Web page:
A symbol in this book is the Frozen Charlotte doll. There are dozens of them and they show up in the majority of the book. Another symbol is the clifftop. This is a physical feature of the setting, but it is an important element because Sophie's cousin died after she fell over the cliff, and Sophie is continually warned away from the edge of the cliff in the book. Sophie also has a close encounter with the dangers of the cliffs when she nearly falls off of them and dies. One more symbol is the Ouija Board, which pretty much causes all the events in the book.
This book is more of a horror story, and the tone is serious and dramatic. It is not meant to be a comedy, and the seriousness is obvious from the beginning in the prologue. There are some serious events, some that happen before the beginning of the book, that are described, and they are support of the plot. An example is Cameron, Sophie's cousin, an amazing pianist, burning his hand while saving his little sister from a burning tree house. When he burns his hand, that affects his piano playing. He can only play with one hand. Another is when Rebecca, Cameron's little sister he saved, died when she froze to death on a ledge sticking out of a cliff face. It was winter, and she lost her coat, and they were also right next to the sea.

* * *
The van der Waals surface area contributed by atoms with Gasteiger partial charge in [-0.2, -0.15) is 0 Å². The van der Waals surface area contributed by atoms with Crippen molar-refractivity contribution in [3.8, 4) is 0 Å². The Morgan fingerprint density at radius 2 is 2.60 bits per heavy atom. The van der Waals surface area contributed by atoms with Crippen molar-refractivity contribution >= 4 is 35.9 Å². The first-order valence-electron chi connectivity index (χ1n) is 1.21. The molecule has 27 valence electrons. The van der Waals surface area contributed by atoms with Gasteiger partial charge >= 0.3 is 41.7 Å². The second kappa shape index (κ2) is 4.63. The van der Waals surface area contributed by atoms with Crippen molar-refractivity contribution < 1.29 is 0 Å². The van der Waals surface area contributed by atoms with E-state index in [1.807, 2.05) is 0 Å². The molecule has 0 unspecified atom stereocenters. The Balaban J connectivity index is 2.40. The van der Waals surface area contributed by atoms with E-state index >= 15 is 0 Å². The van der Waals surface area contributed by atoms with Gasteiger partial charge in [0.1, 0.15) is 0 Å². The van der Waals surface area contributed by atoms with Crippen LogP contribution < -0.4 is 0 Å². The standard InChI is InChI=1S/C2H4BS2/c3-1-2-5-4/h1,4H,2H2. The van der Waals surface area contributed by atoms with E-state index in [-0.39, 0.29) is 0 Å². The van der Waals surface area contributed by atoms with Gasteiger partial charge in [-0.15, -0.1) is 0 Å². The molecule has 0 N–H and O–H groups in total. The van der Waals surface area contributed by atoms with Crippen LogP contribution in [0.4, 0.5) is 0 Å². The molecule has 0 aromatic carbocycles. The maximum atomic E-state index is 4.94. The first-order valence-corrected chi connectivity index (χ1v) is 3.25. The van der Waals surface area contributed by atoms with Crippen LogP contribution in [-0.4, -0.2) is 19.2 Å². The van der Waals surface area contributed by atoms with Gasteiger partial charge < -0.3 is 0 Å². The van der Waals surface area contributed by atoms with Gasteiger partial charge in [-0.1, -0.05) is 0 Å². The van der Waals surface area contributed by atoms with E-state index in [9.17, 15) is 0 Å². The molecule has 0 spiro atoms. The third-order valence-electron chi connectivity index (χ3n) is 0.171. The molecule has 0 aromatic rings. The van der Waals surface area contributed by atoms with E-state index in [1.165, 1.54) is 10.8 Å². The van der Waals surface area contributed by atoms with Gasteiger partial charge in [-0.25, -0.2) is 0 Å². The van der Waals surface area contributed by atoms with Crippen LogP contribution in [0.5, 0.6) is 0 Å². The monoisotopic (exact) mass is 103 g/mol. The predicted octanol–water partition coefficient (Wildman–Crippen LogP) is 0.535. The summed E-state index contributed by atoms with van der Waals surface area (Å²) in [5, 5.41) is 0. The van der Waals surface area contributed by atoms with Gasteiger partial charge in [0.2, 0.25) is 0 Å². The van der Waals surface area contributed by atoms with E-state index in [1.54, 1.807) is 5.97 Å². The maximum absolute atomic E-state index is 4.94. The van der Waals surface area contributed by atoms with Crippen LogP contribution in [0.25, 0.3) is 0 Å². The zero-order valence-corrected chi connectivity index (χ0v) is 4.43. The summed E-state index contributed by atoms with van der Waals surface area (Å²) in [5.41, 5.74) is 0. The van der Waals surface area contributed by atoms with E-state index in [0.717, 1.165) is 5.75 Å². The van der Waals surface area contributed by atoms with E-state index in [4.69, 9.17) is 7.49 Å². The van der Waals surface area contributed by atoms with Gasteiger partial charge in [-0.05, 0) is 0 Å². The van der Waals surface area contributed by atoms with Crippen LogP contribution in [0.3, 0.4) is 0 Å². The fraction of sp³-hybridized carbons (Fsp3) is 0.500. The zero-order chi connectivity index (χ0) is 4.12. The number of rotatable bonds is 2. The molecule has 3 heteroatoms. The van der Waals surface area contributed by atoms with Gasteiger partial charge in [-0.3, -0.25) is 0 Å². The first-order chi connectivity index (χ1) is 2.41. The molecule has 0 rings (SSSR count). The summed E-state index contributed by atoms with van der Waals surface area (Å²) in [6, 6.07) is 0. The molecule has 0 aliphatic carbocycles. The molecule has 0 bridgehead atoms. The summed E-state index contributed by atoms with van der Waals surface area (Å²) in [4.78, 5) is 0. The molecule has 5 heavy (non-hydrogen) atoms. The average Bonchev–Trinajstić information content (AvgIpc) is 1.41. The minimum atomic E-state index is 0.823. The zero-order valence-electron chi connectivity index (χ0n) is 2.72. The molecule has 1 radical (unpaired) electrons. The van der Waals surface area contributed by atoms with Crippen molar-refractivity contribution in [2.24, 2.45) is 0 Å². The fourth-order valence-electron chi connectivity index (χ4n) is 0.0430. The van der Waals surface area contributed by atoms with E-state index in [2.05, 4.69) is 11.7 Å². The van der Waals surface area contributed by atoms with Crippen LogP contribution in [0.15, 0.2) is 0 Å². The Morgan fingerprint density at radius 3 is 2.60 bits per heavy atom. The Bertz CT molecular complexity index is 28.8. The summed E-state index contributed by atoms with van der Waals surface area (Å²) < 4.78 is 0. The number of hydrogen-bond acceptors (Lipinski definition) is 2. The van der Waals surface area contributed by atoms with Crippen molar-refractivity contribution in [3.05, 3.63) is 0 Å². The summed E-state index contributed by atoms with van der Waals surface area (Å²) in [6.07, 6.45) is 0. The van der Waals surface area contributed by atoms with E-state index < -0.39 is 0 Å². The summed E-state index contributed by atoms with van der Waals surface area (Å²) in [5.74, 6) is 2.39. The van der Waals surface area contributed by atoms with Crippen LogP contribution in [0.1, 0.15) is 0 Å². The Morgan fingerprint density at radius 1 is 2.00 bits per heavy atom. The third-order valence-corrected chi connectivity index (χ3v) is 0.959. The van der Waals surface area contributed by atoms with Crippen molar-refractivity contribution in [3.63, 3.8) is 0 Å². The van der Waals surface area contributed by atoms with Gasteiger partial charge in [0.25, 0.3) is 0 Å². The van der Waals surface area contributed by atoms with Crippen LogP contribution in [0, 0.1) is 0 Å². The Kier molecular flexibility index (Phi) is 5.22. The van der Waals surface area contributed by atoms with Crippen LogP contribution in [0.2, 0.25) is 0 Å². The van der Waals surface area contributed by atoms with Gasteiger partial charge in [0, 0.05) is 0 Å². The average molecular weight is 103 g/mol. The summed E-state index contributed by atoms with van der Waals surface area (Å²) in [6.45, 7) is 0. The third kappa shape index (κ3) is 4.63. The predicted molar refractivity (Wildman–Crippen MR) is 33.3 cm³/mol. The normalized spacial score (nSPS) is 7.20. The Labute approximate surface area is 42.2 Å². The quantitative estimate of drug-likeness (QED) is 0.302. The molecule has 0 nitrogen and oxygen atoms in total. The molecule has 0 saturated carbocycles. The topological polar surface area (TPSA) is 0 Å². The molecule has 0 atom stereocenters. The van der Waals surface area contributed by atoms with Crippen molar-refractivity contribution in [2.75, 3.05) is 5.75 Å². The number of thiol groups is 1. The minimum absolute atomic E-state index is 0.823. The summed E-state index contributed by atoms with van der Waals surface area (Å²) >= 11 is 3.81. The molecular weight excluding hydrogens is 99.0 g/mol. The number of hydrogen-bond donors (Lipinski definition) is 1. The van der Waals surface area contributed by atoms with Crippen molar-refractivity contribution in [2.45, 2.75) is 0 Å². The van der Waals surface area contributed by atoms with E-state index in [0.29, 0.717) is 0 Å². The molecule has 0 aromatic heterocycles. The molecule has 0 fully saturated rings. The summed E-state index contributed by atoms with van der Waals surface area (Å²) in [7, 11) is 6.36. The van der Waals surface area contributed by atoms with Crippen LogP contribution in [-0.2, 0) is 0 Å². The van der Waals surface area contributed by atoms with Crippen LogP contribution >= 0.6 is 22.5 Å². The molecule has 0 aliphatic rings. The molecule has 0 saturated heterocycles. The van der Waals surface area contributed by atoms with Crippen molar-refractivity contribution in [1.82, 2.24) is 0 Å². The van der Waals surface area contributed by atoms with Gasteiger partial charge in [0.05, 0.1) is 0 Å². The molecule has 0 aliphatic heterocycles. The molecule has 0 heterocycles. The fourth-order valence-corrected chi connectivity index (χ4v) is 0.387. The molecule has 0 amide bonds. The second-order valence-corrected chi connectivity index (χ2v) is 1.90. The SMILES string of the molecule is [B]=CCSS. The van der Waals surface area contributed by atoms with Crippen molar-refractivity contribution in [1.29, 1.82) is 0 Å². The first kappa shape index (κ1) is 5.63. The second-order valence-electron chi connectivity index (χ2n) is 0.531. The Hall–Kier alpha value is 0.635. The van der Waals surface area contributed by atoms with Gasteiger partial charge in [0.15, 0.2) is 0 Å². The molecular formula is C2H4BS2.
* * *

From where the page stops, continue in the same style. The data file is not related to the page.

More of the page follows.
The thing that started it all.
The zero is circled for a reason. If you want to know, you should read the book.
This quote is spread out throughout the course of the book. It is a poem that, at the beginning of each chapter, a couple of lines are written.
"Now Charlotte lived on the mountainside,
In a bleak and dreary spot.
There was no house for miles around,
Except her father's cot.
And yet on many a wintry night,
Young swains were gathered there.
For her father kept a social board,
And she was very fair.
One New Year's Eve as the sun went down,
Far looked her wishful eye.
Out from the frosty window pane,
As merry sleighs went by.